"I am only an old man of sixty, whose life is of trifling importance, but you are still young and charged with the duty of restoring the fame of the Russian Navy. I accept the entire responsibility for this surrender."

Rear Admiral Nebogatov

Southwest of Liancourt Rocks (Takeshima), 28 May 1905, 1015 hrs.

The night attacks inflicted the severest strain on the Russian crews in the ships that escaped being sunk. The gunners in the Russian Fleet had in most cases been at their guns for twenty-four hours, and for about six hours had been engaged in one of the fiercest naval battles in history.

Admiral Togo on the other hand was able to rest the crews of his heavy ships as they steamed north at 15 knots toward the fleet rendezvous just north of Matsushima.

Togo steamed all night till he was about 30 miles southeast of Matsushima at daybreak. No Russian ships had been sighted, but almost at once, he received a wireless report from the Sixth Division that a group of Russian vessels had been discovered almost sixty miles further to the south, going north.

The final moment was near.

Rear Admiral Nebogatov accepted the situation for what it was. There was considerable doubt that his sluggish hulks could have escaped from Togo's rapidly approaching forces. So he did not even try.

At dawn with a clear sky and a calm sea he headed straight for Vladivostok. For an hour the ocean seemed free of enemies.

The joy and hope were short lived. Early in the morning some of Togo's cruisers had sighted the Russian squadron and soon the net was being drawn tightly around them. The cruiser divisions of Kataoka, Uriu and the younger Togo shadowed them as Togo and Kamimura steamed hard to close for the kill.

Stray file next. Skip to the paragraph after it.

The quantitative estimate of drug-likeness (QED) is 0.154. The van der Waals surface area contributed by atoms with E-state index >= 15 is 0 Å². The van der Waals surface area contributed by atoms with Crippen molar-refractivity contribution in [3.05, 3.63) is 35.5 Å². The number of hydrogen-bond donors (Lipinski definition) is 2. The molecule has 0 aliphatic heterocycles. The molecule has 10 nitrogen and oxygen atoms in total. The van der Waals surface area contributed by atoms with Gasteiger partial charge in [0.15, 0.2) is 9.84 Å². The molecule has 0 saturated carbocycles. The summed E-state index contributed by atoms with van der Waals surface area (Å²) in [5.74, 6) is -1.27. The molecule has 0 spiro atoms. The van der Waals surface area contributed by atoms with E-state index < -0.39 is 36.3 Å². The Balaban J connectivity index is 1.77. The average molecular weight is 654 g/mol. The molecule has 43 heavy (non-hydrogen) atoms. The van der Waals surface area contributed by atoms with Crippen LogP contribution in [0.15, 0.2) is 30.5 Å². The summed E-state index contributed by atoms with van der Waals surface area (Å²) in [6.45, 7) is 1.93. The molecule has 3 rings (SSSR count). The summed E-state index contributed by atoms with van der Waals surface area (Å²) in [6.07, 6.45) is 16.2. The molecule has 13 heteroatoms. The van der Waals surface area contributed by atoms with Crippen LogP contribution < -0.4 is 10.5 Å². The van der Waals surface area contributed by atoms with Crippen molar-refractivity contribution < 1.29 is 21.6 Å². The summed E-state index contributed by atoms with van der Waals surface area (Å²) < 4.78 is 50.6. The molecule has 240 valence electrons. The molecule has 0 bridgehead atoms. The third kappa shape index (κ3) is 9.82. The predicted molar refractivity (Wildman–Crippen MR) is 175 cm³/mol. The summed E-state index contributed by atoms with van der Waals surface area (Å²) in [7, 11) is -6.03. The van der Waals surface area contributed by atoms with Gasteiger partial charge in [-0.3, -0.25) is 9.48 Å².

The Izumrud requested to be released, as the squadron was forcing her to sail at their slower speed. Nebogatov hoisted the negative in answer to her request to make a solo dash for Vladivostok.

The reinforcement squadron was not much worse physically than when they left the Baltic against Nebogatov's own counsel, but that was bad enough, and now their untrained, and unfit crews were exhausted from the ordeal they had already undergone.

The Orel's captain lay dying of his wounds and there were other important casualties. The ship had been badly damaged in the previous days fighting and only three of the four 12 inch guns still remained in operation.

Admiral Togo closed till he was within range of his heavy guns but still outside the range of the best Russian weapon. At about ten thousand yards Kasuga opened fire on the Russian flagship. The first shot was over, the second short, and the third on target plunging through the forward funnel of Nikolai I.

Plainly the game was up. Nebogatov's guns could not reach his assailants. His inferior speed prevented him from closing the range as well as attempting to escape.

A decision of soul searing intensity had to be made. Should he have his batteries fire uselessly at the enemy until his ships and their crews were blown up and sunk like so many of the others of this luckless squadron? Should he order the sea-cocks to be opened? Or should he strike the colors?

Rozhdestvenski's battle orders covered this contingency explicitly: "In case of being surrounded by superior enemy forces and unavoidable disaster seems certain" the ship in question was to be sunk by her crew to avoid capture. Nebogatov estimated that with most of his boats damaged or destroyed that three quarters of his 2000 men would drown were he to scuttle his ships. He could not order such a meaningless sacrifice of the lives of his men.

Nebogatov ordered XGH, the international signal for surrender, to be hoisted on the yardarm. At first the Japanese were astounded, but when Admiral Togo was satisfied that no trick was being attempted, he order his fleet to cease firing and dispatched a detail of officers and men to transfer prisoners and take over the prizes.

Izumrud, which had been ordered to keep station after requesting that she be allowed to use her superior speed in order to escape, used this lull to make a dash for Vladivostok. She escaped the Japanese cordon only to be wrecked in a dense fog outside Vladimir Bay.